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Posted 28 January 2015 - 08:41 AM

All lights need to be off from late afternoon ish. My temps are reading 14 as I type and will go back up now the lamps are back on.

#19 sellwin90

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Posted 28 January 2015 - 11:32 AM

Don't know if you missed it sue but are you able to elaborate? (See one of my posts above)

#20 Guest_SueBoyle (was wizzasmum)_*

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Posted 28 January 2015 - 12:03 PM

Sue, can you elaborate more on this please. In my research, I've not come across anything like this and whilst my tort is only 2-3 and obviously not sure of sex yet, I want to be prepared for anything and everything!
If my tort is a she, what would the nesting area consist of? Would I need to purchase a male tort to ensure that she doesn't get folicular statis? What age is this usually from?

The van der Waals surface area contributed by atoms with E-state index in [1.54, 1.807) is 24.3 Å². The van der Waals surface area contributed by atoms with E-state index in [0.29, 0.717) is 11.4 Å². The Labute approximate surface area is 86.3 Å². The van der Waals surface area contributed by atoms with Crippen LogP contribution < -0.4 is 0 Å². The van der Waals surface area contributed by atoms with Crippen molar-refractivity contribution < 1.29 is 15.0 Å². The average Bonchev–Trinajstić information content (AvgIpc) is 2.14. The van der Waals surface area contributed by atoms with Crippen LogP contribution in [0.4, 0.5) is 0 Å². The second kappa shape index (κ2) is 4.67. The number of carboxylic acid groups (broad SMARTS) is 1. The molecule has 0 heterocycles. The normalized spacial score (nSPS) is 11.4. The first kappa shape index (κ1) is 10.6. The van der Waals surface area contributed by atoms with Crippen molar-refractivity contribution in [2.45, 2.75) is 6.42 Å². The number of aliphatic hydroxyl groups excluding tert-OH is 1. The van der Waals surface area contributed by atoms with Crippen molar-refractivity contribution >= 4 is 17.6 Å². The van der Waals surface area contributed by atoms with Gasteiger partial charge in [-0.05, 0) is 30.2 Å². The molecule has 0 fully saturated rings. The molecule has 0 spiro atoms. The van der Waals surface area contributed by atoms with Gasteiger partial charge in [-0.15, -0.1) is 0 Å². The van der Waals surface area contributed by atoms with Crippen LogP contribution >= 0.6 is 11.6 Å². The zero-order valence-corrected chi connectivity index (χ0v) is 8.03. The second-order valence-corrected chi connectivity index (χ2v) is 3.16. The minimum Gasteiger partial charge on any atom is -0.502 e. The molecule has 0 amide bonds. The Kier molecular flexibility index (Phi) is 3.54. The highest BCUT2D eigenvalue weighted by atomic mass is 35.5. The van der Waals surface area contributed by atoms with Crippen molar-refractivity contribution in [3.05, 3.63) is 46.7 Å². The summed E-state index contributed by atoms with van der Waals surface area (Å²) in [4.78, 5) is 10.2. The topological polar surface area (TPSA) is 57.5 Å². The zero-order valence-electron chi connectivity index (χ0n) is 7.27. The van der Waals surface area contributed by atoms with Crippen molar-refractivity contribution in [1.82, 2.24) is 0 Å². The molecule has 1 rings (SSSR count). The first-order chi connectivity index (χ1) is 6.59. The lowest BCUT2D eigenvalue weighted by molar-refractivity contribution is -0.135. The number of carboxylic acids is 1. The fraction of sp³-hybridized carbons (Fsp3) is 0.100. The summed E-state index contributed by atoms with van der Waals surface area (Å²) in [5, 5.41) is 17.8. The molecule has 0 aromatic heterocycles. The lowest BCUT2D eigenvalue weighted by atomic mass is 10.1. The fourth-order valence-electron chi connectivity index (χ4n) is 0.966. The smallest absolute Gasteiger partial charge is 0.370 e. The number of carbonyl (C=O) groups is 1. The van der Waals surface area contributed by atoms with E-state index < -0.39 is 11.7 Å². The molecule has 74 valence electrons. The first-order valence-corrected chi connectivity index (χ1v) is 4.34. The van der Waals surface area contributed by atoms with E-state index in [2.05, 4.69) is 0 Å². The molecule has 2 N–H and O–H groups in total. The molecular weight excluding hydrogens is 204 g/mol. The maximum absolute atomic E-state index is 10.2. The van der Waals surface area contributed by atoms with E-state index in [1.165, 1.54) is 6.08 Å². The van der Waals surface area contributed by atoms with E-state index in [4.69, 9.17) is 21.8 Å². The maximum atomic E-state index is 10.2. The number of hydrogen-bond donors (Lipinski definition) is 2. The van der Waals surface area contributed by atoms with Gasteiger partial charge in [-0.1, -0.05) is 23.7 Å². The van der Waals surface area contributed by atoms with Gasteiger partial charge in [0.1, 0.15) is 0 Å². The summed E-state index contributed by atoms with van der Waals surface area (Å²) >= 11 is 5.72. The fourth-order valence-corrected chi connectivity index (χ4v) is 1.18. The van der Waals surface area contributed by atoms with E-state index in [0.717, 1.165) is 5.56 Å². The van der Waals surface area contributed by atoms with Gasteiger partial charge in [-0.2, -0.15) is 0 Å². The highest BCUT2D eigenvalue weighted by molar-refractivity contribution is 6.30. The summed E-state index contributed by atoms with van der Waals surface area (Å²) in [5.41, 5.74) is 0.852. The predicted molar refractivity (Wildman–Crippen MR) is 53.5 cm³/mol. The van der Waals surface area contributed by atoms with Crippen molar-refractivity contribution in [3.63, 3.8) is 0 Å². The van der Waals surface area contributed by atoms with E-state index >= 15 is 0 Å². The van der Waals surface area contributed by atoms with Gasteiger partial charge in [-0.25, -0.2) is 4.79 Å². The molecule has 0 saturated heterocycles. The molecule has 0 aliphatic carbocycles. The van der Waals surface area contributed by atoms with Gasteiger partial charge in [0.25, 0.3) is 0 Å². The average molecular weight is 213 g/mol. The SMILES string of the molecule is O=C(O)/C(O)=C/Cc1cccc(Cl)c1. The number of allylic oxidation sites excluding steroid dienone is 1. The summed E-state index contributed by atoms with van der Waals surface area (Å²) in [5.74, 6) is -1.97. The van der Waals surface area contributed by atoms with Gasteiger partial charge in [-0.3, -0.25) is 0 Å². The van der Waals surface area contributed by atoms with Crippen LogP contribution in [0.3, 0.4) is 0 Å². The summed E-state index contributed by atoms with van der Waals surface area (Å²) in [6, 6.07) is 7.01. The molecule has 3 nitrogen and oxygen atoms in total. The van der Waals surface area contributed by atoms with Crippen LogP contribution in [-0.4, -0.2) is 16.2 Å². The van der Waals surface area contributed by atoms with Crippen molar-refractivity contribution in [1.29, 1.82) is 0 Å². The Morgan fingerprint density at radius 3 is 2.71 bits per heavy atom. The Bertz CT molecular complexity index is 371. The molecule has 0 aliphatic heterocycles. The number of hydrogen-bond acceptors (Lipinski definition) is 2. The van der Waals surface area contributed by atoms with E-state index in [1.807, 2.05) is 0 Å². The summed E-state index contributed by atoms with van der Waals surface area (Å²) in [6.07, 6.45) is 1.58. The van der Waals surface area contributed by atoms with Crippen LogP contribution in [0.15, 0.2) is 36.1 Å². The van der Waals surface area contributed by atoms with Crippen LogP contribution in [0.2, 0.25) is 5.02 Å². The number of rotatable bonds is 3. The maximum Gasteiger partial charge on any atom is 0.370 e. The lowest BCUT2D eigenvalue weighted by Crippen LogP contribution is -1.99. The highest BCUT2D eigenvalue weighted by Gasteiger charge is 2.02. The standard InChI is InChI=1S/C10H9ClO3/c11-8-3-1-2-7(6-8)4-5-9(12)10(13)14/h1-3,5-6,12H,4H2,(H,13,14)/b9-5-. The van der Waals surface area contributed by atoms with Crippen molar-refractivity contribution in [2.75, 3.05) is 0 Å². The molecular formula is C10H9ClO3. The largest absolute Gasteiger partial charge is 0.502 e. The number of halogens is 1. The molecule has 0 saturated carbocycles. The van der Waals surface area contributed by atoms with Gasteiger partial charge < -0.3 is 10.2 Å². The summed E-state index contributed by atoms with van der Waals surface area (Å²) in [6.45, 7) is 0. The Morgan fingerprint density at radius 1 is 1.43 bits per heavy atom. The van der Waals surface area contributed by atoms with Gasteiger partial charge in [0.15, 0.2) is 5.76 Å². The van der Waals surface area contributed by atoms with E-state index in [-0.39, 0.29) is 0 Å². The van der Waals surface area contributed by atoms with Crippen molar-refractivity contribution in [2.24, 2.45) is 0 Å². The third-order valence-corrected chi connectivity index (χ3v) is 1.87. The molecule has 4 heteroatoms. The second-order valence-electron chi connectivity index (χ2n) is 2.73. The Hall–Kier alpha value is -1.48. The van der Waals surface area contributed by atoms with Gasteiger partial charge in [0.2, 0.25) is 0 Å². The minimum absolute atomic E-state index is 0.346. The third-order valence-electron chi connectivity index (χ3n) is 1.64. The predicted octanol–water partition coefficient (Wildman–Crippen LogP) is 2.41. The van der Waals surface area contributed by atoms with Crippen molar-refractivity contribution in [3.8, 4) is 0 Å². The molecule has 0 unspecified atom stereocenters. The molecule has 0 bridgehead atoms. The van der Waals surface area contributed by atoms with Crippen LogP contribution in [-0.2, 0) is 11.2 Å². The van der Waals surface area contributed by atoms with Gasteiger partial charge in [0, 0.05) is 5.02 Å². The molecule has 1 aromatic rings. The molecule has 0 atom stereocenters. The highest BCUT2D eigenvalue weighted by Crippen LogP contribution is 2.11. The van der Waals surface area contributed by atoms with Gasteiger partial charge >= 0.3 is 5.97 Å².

Thanks


Did you mean elaborate on the follicular statis thing or the darker coloured nesting areas? Follicular statis is a condition where female torts hang on to unformed eggs due to incorrect conditions. This could be due to not enough depth of soil to nest, follicles forming where there is no male to stimulate this etc etc While there are lots of females around with no males and it's obviously more likely to happen in females that have previously laid, it's not an impossibility and one of the things to look for if a female goes off her food for any length of time. Being a reproductive problem it's only likely to happen to mature torts.